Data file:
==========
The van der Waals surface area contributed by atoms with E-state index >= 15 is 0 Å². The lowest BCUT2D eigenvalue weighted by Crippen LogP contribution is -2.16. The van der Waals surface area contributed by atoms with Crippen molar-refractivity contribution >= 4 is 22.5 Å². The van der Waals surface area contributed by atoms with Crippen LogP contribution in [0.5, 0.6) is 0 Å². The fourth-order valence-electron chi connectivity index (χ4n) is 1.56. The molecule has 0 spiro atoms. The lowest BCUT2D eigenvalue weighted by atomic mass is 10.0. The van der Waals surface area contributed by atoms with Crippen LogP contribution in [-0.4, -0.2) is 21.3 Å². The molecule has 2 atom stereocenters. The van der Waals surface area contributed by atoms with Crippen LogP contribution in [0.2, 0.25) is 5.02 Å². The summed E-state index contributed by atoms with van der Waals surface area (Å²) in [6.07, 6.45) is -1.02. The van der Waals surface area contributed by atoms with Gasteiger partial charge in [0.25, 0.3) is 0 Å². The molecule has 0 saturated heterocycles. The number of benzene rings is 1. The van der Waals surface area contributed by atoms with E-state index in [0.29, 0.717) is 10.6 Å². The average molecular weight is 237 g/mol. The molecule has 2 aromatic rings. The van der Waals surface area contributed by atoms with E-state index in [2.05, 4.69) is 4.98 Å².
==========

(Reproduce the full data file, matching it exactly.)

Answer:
The van der Waals surface area contributed by atoms with E-state index >= 15 is 0 Å². The lowest BCUT2D eigenvalue weighted by Crippen LogP contribution is -2.16. The van der Waals surface area contributed by atoms with Crippen molar-refractivity contribution >= 4 is 22.5 Å². The van der Waals surface area contributed by atoms with Crippen LogP contribution in [0.5, 0.6) is 0 Å². The fourth-order valence-electron chi connectivity index (χ4n) is 1.56. The molecule has 0 spiro atoms. The lowest BCUT2D eigenvalue weighted by atomic mass is 10.0. The van der Waals surface area contributed by atoms with Crippen LogP contribution in [-0.4, -0.2) is 21.3 Å². The molecule has 2 atom stereocenters. The van der Waals surface area contributed by atoms with Crippen LogP contribution in [0.2, 0.25) is 5.02 Å². The summed E-state index contributed by atoms with van der Waals surface area (Å²) in [6.07, 6.45) is -1.02. The van der Waals surface area contributed by atoms with Gasteiger partial charge in [0.25, 0.3) is 0 Å². The molecule has 0 saturated heterocycles. The number of benzene rings is 1. The van der Waals surface area contributed by atoms with E-state index in [0.29, 0.717) is 10.6 Å². The average molecular weight is 237 g/mol. The molecule has 2 aromatic rings. The van der Waals surface area contributed by atoms with E-state index in [2.05, 4.69) is 4.98 Å².